While you are able to declare bankruptcy to eliminate many types of debts, student loans remain one of the few exceptions. Currently, student loans cannot be discharged through traditional bankruptcy proceedings. Regardless of your income status or how far you might be behind on your loan payments, the fact is that discharging your student loans through bankruptcy, at this time, is not an option. However, there are signs that this may be changing in the future.
Your Student Loan Discharge Options
While traditional bankruptcy is not yet an available option, there are procedures that can be attempted to get student loans discharged, although they are anything but easy. These procedures apply to both federal and private student loans and exist outside the traditional bankruptcy process. Congress made federal student loans ineligible for discharge to ensure the solvency of the federal loan program. However, if borrowers can prove that they meet certain criteria, exceptions have been made. But again, the process is very arduous.
(In addition, a recent court case shows that discharge may also be possible if the borrower can prove their student loan did not constitute an “educational benefit.”)
If you do decide to pursue the discharge process, here are the required steps:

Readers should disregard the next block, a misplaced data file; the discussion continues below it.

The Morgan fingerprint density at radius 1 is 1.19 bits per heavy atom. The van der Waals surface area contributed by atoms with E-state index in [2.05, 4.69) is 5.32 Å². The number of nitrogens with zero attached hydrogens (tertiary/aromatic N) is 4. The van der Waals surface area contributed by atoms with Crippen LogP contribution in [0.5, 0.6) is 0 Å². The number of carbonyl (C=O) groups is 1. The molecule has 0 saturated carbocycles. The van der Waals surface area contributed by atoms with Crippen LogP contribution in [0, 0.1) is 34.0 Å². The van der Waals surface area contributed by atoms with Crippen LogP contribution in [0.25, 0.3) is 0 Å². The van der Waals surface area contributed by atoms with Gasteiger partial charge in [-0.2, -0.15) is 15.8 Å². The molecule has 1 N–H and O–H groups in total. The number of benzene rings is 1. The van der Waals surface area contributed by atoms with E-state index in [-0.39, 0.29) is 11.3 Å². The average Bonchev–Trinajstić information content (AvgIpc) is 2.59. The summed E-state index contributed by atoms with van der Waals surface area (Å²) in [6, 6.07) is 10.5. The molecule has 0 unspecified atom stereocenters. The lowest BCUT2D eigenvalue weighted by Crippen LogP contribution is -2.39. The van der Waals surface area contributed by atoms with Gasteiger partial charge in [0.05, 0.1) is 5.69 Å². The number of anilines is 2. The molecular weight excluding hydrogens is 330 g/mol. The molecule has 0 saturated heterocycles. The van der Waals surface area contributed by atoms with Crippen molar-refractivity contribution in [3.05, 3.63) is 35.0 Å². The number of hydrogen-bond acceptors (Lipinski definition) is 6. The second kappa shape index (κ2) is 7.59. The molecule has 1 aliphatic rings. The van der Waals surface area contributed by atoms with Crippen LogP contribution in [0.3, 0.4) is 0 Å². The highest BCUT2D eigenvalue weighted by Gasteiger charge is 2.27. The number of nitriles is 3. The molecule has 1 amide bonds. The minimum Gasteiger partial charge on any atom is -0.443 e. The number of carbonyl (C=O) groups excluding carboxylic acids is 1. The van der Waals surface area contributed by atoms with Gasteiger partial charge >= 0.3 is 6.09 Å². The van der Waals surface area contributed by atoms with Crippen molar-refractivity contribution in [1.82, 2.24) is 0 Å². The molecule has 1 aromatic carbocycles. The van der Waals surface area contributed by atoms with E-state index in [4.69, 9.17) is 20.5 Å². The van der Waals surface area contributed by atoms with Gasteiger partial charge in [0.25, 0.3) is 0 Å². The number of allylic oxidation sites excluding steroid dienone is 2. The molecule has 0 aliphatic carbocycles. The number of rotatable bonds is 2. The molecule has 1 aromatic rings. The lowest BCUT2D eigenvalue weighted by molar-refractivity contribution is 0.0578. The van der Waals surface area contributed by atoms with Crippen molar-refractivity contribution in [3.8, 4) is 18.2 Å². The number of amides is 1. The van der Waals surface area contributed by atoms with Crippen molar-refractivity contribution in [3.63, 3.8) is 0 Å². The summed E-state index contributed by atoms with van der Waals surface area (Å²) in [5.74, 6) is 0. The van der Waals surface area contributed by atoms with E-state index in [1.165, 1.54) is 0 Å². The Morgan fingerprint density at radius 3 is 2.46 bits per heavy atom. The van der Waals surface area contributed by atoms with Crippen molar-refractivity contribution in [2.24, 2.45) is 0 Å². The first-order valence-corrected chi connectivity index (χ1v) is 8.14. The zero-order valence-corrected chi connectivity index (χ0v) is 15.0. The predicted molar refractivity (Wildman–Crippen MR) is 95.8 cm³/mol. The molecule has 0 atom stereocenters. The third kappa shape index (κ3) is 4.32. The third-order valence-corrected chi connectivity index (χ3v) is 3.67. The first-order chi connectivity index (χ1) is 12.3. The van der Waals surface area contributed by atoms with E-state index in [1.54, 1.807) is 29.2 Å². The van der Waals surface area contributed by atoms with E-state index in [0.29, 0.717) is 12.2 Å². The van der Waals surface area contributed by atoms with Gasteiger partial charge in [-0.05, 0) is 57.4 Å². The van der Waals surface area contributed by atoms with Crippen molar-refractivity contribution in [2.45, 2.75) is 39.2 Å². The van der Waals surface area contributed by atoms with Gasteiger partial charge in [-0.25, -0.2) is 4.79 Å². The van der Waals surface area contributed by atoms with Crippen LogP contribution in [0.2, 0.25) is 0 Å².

- Start with an Adversary Proceeding – This is an actual lawsuit filed as part of a bankruptcy case to have your student loans discharged (but will be handled separately).
- Prove “Undue Financial Hardship” – In order to “win” this lawsuit, you must prove to a judge that repaying your student loans would be an undue financial hardship on you and/or your family.
This hardship must meet what is known as the Brunner Standard. To meet this standard, you must prove three points:
- You (and any dependents) cannot meet a very basic standard of living on your current income and still pay your student loans
- Your current financial situation is going to continue for an extended period of time that will likely cover the entirety of your loan term
- You have attempted to make a good faith effort to repay your loan prior to filing for a discharge
The standards for these points are very strict and often very difficult to prove (some even argue “impossible”). In addition, the attorney fees for even attempting a discharge are also typically high, leading to very few borrowers even bothering to try.